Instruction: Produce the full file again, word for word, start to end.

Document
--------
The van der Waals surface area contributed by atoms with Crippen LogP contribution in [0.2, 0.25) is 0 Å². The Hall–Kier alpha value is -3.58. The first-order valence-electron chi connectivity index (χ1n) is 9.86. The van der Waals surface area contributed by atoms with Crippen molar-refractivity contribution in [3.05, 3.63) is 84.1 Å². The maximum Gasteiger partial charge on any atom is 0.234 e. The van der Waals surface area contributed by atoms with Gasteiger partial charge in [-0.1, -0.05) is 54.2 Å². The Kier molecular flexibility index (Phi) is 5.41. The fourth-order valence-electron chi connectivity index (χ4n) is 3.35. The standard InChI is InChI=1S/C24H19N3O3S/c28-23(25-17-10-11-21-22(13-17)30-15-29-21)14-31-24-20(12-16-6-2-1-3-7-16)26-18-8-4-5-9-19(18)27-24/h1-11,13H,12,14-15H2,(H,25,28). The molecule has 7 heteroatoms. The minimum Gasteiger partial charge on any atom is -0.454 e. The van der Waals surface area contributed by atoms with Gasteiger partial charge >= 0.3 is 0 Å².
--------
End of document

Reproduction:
The van der Waals surface area contributed by atoms with Crippen LogP contribution in [0.2, 0.25) is 0 Å². The Hall–Kier alpha value is -3.58. The first-order valence-electron chi connectivity index (χ1n) is 9.86. The van der Waals surface area contributed by atoms with Crippen molar-refractivity contribution in [3.05, 3.63) is 84.1 Å². The maximum Gasteiger partial charge on any atom is 0.234 e. The van der Waals surface area contributed by atoms with Gasteiger partial charge in [-0.1, -0.05) is 54.2 Å². The Kier molecular flexibility index (Phi) is 5.41. The fourth-order valence-electron chi connectivity index (χ4n) is 3.35. The standard InChI is InChI=1S/C24H19N3O3S/c28-23(25-17-10-11-21-22(13-17)30-15-29-21)14-31-24-20(12-16-6-2-1-3-7-16)26-18-8-4-5-9-19(18)27-24/h1-11,13H,12,14-15H2,(H,25,28). The molecule has 7 heteroatoms. The minimum Gasteiger partial charge on any atom is -0.454 e. The van der Waals surface area contributed by atoms with Gasteiger partial charge >= 0.3 is 0 Å².